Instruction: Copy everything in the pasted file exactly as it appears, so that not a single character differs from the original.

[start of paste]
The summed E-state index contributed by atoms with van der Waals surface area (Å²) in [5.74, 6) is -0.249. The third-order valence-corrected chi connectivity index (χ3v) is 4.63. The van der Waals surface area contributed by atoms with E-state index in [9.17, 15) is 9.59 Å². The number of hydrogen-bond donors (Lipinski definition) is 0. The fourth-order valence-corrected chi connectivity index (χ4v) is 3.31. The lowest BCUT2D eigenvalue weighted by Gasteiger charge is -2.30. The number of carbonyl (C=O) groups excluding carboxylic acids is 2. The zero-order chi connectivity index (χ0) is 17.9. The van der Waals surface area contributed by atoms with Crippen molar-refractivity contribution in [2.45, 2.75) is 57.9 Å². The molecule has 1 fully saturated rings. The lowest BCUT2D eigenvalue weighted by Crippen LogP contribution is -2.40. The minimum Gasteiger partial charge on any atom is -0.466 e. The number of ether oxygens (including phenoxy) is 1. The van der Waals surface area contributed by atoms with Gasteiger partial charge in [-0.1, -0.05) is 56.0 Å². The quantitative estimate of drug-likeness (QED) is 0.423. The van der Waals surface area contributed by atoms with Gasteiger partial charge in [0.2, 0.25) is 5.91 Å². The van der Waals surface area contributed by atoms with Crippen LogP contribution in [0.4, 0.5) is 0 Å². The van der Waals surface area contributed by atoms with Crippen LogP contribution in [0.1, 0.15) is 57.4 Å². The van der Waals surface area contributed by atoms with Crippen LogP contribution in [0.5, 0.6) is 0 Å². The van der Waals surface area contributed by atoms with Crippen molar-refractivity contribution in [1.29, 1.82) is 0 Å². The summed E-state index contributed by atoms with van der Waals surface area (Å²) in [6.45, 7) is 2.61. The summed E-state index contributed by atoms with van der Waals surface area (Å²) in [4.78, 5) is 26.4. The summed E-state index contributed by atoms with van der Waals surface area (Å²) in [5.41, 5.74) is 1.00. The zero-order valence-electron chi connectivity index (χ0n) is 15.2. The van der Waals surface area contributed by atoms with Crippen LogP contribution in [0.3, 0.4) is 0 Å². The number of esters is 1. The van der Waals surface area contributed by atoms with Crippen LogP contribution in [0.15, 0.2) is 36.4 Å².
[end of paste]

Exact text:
The summed E-state index contributed by atoms with van der Waals surface area (Å²) in [5.74, 6) is -0.249. The third-order valence-corrected chi connectivity index (χ3v) is 4.63. The van der Waals surface area contributed by atoms with E-state index in [9.17, 15) is 9.59 Å². The number of hydrogen-bond donors (Lipinski definition) is 0. The fourth-order valence-corrected chi connectivity index (χ4v) is 3.31. The lowest BCUT2D eigenvalue weighted by Gasteiger charge is -2.30. The number of carbonyl (C=O) groups excluding carboxylic acids is 2. The zero-order chi connectivity index (χ0) is 17.9. The van der Waals surface area contributed by atoms with Crippen molar-refractivity contribution in [2.45, 2.75) is 57.9 Å². The molecule has 1 fully saturated rings. The lowest BCUT2D eigenvalue weighted by Crippen LogP contribution is -2.40. The minimum Gasteiger partial charge on any atom is -0.466 e. The number of ether oxygens (including phenoxy) is 1. The van der Waals surface area contributed by atoms with Gasteiger partial charge in [-0.1, -0.05) is 56.0 Å². The quantitative estimate of drug-likeness (QED) is 0.423. The van der Waals surface area contributed by atoms with Gasteiger partial charge in [0.2, 0.25) is 5.91 Å². The van der Waals surface area contributed by atoms with Crippen LogP contribution in [0.4, 0.5) is 0 Å². The van der Waals surface area contributed by atoms with Crippen LogP contribution in [0.1, 0.15) is 57.4 Å². The van der Waals surface area contributed by atoms with Crippen LogP contribution in [0.5, 0.6) is 0 Å². The van der Waals surface area contributed by atoms with Crippen molar-refractivity contribution in [1.29, 1.82) is 0 Å². The summed E-state index contributed by atoms with van der Waals surface area (Å²) in [6.45, 7) is 2.61. The summed E-state index contributed by atoms with van der Waals surface area (Å²) in [4.78, 5) is 26.4. The summed E-state index contributed by atoms with van der Waals surface area (Å²) in [5.41, 5.74) is 1.00. The zero-order valence-electron chi connectivity index (χ0n) is 15.2. The van der Waals surface area contributed by atoms with Crippen LogP contribution in [0.3, 0.4) is 0 Å². The number of esters is 1. The van der Waals surface area contributed by atoms with Crippen LogP contribution in [0.15, 0.2) is 36.4 Å².